Dungy hired as Colts head coach
With an explosive offence but disastrous defence, the Indianapolis Colts are the perfect project for Tony Dungy.
Dungy, 46, reached an agreement in principle to become head coach of the Colts on Tuesday.
He was fired by the Tampa Bay Buccaneers eight days ago.
Ray Anderson, Dungy's agent, and Colts president Bill Polian are working out final details on a five-year contract worth $13 million US.
"Both parties expect things will go smoothly," Polian said. "An official introduction of coach Dungy is expected tomorrow (Wednesday)."
Dungy was a candidate for the Carolina Panthers' head coaching position.
But he was also "very interested" in the Colts, who boast quarterback Peyton Manning, two-time NFL rushing champion Edgerrin James and receiver Marvin Harrison.
"He was, by far, the best candidate out there," Colts owner Jim Irsay said. "Tony is a proven winner and an ideal type leader who we want to represent the horseshoe.
"We weren't going to be outbid for Tony Dungy. He was going to be a Colt, for sure."
The major problem in Indianapolis is a defence which yielded an NFL-high 486 points this past season and cost head coach Jim Mora his job.
Polian urged Mora to fire defensive coordinator Vic Fangio and, when the coach refused, he was dismissed on Jan. 8.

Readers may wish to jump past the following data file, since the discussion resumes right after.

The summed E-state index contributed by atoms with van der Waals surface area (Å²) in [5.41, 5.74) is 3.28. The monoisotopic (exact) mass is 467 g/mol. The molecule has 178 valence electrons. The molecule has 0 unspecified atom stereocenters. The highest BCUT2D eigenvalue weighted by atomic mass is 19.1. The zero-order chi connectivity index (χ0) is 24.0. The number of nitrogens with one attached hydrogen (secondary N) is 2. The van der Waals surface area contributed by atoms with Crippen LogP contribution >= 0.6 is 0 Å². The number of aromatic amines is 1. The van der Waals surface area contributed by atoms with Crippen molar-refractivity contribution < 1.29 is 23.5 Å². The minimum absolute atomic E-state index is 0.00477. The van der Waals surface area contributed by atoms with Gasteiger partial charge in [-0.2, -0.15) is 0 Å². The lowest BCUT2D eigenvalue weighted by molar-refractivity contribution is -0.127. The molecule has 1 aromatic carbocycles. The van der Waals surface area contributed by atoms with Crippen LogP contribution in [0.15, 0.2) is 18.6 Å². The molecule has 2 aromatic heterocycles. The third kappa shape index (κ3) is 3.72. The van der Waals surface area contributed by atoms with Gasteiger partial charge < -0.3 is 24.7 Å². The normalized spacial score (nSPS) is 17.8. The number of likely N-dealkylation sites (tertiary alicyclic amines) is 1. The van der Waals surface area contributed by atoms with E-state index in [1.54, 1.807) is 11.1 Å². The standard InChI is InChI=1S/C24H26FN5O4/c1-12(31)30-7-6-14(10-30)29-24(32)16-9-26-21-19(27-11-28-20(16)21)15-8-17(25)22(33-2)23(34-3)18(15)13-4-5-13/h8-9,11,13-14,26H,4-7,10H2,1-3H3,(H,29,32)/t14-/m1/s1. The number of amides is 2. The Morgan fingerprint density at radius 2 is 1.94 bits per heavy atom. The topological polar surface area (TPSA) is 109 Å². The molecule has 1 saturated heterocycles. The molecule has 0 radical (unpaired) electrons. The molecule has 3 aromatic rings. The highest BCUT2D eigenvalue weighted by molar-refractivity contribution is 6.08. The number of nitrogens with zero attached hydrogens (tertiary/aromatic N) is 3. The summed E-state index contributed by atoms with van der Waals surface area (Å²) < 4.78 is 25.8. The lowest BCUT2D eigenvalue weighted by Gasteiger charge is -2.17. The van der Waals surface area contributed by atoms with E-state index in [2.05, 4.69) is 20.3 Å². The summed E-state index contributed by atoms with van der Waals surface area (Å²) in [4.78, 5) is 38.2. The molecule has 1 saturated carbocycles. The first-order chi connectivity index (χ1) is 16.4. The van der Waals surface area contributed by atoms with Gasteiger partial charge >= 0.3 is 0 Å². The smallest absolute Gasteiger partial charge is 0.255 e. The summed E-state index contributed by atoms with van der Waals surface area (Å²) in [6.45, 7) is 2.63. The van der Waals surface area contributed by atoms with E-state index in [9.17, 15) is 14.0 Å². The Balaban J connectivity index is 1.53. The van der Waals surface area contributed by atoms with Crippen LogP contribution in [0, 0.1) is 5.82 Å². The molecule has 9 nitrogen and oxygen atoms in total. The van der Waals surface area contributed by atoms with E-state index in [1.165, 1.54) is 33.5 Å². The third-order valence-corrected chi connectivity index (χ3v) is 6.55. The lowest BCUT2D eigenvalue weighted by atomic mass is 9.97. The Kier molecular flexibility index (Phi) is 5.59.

Polian has sacrificed defence in fitting huge contracts for Manning, James and Harrison, plus tight ends Marcus Pollard and Ken Dilger, under the salary cap.
Enter Dungy, who turned the Buccaneers into one of the league's stingiest defensive teams.
He compiled a 54-42 record in six years with the Buccaneers, but had little luck choosing capable offensive coordinators.
Tom Moore remains offensive coordinator with the Colts.
Before Dungy arrived in Tampa Bay, the Buccaneers had endured 13 straight losing seasons.
He is the only winning coach in a mostly dismal history of the franchise.
But after the Bucs reached the NFC championship game two years ago, they fell short of expectations with back-to-back first-round playoff losses to the Philadelphia Eagles.
Tampa Bay went 2-4 in playoff games under Dungy and failed to score a touchdown in its final three postseason contests.
Believing they could lure two-time Super Bowl winning head coach Bill Parcells out of retirement, the Buccaneers fired Dungy on Jan. 14, two days after a 31-9 loss to the Eagles in the NFC wild card round.
However, Parcells politely turned down Tampa Bay.
The Colts made back-to-back playoff appearances in 1999 and 2000 under Mora, but slipped to 6-10 this past season.
Indianapolis lost seven of its last nine games and allowed 27 or more points in eight straight before a season-ending win over the Denver Broncos.
The Colts also lost James to a torn ACL after an Oct. 25 road win over the Kansas City Chiefs, but rookie free agent Dominic Rhodes stepped in and rushed for 1,104 yards and nine touchdowns.